A British treasure hunter struck it lucky last month, when he discovered a highly rare ancient Roman gold coin worth over $130,000.
The 30-year-old made the remarkable discovery in March 2019, whilst searching a newly-ploughed field in Kent with his metal detector.
Having been authenticated by the British Museum, the coin will now be offered at auction with Dix Noonan Webb, where it’s expected to sell for £70,000 – £100,000 ($91,500 – $131,000).
“I still can’t really believe what I discovered!” said the detectorist, who wishes to remain anonymous.
“I had permission to be on the land by the owner and I spotted the newly ploughed area of a field – at first we found bits of old tractors and shotgun cartridges, but after 45minutes I found the coin.
“It is my greatest find by miles – I initially thought it was a half sovereign, but I gently sprayed it and it started to gleam.”
The incredibly rare gold coin, known as an Aureus, dates from AD 293-296 and bears a depiction of Allectus, who briefly seized control of Britain from the rest of the Roman Empire.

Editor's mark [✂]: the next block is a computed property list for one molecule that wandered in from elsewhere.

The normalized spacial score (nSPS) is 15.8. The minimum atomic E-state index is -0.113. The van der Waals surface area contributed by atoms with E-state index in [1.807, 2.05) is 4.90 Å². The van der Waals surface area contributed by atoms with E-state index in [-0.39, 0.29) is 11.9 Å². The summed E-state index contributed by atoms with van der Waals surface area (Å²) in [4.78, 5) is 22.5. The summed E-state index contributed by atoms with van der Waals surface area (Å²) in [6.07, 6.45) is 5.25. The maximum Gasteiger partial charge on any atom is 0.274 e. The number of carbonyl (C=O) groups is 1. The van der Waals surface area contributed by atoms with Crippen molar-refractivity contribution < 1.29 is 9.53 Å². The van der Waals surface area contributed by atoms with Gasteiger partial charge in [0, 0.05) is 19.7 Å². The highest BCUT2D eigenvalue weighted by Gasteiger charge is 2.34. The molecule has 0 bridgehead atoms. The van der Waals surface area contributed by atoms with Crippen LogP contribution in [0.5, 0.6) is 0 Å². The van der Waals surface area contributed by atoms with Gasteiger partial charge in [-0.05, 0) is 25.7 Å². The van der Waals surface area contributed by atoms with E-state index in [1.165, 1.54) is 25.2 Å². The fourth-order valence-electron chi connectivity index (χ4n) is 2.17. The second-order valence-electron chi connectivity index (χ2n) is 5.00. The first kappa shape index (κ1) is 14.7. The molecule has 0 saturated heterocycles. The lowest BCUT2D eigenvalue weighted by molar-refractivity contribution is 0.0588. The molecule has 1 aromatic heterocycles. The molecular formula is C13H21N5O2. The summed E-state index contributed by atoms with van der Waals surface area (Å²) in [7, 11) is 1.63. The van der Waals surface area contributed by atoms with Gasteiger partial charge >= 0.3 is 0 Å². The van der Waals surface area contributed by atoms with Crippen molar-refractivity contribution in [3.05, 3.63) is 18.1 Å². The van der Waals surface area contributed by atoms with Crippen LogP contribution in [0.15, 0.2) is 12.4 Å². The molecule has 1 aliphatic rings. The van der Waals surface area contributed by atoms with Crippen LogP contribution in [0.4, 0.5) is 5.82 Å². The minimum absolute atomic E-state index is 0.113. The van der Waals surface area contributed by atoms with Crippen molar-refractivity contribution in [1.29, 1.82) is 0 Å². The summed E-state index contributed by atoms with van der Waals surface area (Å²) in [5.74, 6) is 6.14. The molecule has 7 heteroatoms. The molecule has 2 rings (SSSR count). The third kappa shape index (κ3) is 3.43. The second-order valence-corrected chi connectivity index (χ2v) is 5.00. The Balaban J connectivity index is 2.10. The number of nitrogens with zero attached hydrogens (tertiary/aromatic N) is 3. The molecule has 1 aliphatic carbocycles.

Allectus was killed in AD 296 when Constantinus I sent troops to reclaim Britain for the Empire, and today just 24 gold coins from his short reign are known to exist.
The small coin was discovered near the site of an ancient Roman road, and weighs just 4.31grams, but remains in remarkably preserved condition, considering it had been buried for around 1,700 years.
“I was sure it was a fake, but decided that it was real as it was so heavy,” continued the detectorist. “I contacted the British Museum, who asked me to take it to show to their expert, Dr Sam Moorhead.
“He was able to confirm that the coin is die-linked to a coin in the British Museum collection. It appears to be the first Allectus gold coin reported as being found in over 50 years.”
The historic coin will be amongst the star lots in Dix Noonan Webb’s auction of Coins, Tokens and Historical Medals, which takes place in London on Wednesday, June 12.
“This is a unique opportunity to acquire a stunning and extremely rare Aureus,” said Christopher Webb, Director and Head of the Coin Department.
“It is only the second found in Kent, and is the first to be sold at auction. We are extremely pleased to be selling this coin that despite its age, it has the original colour and only a few tiny marks on bust and minor scrapes on edge.”
The auction won’t be the first time Dix Noonan Webb has sold a rare gold coin discovered by an amateur treasure hunter.
In September 2017 metal detectorist Michelle Vall found a Half Angel coin from the reign of Richard III, just a few miles away from the site where he was killed in battle in 1485.
It hit the auction block in December 2017 with an estimate of £15,000, but eventually sold for an impressive £34,000 ($44,500).